MOSCOW (MRC) -- Ampol Ltd is considering closing its Lytton oil refinery, one of Australia's four refineries, as it has racked up big losses because of a coronavirus-driven slump in fuel demand and competition from huge Asian plants, reported Reuters. Ampol, formerly known as Caltex Australia, may close Lytton despite a recent offer from the Australian government of incentives worth AD2.3 billion (USD1.6 billion) to the industry to keep the country’s refineries open for the sake of national security.

http://www.mrcplast.com/news-news_open-377422.html

3. OMV petchem margin declines, refining margins tank

MOSCOW (MRC) -- OMV (Vienna, Austria) says its petrochemical net margin declined 15% year on year (YOY) in the third quarter ended 30 September, while its refining margin indicator plunged 84% YOY, reported Chemweek. In a trading update ahead of the company’s third-quarter results, due to be released on 29 October, OMV says its ethylene/propylene net margin fell to EUR375/metric ton (USD441/metric ton) from EUR441/metric ton a year earlier. The third-quarter petchem margin is also down from EUR393/metric ton in the second quarter of this year. The company calculates the petchem net margin based on West European contract prices, with naphtha as the feedstock.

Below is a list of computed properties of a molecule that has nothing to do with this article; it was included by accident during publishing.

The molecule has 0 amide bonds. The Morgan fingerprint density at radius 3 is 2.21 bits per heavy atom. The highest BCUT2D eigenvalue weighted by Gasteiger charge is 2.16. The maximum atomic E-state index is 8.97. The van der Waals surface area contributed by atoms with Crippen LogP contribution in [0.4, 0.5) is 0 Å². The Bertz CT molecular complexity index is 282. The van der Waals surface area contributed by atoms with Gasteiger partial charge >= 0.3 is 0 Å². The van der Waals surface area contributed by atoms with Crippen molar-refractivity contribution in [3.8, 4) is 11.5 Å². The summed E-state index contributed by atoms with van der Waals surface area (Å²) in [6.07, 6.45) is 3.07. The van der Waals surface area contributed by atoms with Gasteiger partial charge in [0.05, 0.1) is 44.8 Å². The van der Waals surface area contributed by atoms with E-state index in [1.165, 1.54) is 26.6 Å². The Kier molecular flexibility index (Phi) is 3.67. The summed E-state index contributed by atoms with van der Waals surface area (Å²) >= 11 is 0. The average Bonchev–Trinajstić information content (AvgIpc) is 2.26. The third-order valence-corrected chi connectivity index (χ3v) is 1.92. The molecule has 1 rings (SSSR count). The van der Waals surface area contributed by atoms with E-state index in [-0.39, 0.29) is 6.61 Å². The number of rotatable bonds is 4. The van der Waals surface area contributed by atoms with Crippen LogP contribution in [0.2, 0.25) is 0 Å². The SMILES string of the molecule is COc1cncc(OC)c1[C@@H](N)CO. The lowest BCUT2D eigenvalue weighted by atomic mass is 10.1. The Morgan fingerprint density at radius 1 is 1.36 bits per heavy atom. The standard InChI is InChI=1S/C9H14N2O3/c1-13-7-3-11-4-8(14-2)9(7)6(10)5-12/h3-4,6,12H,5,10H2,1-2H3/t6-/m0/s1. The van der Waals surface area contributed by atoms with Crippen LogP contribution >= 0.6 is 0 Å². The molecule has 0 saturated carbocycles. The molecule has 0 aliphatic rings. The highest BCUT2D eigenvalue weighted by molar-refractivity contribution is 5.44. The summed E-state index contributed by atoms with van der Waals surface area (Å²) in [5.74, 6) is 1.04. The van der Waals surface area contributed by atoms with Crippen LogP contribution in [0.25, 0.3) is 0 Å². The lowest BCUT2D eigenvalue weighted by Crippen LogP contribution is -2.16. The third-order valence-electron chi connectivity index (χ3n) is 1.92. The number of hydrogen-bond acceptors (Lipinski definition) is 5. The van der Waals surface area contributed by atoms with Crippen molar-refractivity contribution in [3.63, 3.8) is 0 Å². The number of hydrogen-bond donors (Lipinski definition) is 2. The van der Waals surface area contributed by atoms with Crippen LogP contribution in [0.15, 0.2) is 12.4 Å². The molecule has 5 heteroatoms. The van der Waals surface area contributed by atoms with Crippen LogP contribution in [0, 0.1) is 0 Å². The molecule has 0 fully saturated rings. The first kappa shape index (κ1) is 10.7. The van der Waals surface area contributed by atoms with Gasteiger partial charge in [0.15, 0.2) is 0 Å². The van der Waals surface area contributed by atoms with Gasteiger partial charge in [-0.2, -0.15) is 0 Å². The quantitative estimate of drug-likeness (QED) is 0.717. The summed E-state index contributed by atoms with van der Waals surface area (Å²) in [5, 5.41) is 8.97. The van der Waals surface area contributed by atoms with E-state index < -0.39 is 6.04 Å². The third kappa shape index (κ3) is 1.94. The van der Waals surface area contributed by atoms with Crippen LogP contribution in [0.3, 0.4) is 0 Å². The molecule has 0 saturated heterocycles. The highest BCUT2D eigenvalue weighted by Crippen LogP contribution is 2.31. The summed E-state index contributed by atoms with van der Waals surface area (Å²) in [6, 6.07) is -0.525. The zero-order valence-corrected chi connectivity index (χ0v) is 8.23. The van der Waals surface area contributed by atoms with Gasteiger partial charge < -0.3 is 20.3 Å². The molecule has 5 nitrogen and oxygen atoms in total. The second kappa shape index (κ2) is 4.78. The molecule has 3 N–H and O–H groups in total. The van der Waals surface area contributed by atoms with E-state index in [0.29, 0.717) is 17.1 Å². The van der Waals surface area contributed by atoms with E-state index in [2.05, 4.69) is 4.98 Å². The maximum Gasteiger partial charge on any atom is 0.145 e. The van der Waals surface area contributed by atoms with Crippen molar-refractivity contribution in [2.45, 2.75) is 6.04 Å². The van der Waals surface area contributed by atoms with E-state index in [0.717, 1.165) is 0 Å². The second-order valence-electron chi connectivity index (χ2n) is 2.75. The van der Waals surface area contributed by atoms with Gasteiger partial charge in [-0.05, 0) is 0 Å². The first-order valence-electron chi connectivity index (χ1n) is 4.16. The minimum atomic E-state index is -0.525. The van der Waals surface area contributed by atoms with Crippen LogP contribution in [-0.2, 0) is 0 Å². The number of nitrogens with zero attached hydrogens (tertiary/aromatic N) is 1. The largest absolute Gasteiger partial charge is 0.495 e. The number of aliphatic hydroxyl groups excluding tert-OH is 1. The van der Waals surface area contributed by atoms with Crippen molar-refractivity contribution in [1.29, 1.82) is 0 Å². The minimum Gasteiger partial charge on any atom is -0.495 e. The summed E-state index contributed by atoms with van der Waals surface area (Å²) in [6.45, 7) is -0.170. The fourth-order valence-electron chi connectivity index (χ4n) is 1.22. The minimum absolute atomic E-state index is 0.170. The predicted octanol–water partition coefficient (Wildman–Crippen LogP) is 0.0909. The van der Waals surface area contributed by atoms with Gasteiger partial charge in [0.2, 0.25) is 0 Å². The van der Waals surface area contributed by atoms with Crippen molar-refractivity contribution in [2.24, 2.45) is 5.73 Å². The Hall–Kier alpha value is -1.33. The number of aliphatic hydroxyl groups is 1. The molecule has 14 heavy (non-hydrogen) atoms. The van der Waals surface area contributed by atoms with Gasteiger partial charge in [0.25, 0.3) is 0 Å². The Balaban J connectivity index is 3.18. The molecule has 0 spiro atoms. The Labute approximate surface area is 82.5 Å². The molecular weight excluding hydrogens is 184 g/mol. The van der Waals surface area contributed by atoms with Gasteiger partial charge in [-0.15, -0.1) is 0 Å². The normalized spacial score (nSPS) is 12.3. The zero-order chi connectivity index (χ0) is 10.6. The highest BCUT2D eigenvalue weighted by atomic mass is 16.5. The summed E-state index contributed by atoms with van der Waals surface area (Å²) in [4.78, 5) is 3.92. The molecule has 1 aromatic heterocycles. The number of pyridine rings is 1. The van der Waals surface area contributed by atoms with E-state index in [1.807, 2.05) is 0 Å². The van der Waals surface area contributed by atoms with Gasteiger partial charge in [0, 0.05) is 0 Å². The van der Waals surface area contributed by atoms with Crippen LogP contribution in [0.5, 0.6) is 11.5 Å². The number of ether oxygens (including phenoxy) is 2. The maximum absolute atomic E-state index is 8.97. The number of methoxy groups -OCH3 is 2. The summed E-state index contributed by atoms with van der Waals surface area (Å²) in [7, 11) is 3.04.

http://www.mrcplast.com/news-news_open-377402.html

4. Vinnolit to permanently shut its PVC plant in Schkopau

MOSCOW (MRC) -- European PVC producer Vinnolit has decided to close its 50,000 tons/year polyvinyl chloride (PVC) plant in Schkopau, Germany due to the lack of profitability and the lack of long-term competitiveness of the location in the current environment, reported NCT with reference to the company's press release. Vinnolit expects provisions worth around EUR29 million to be incurred in the third quarter in reference to the closure, the press release said.

http://www.mrcplast.com/news-news_open-377467.html

5. India gasoline sales jump to pre-covid levels in September, diesel improves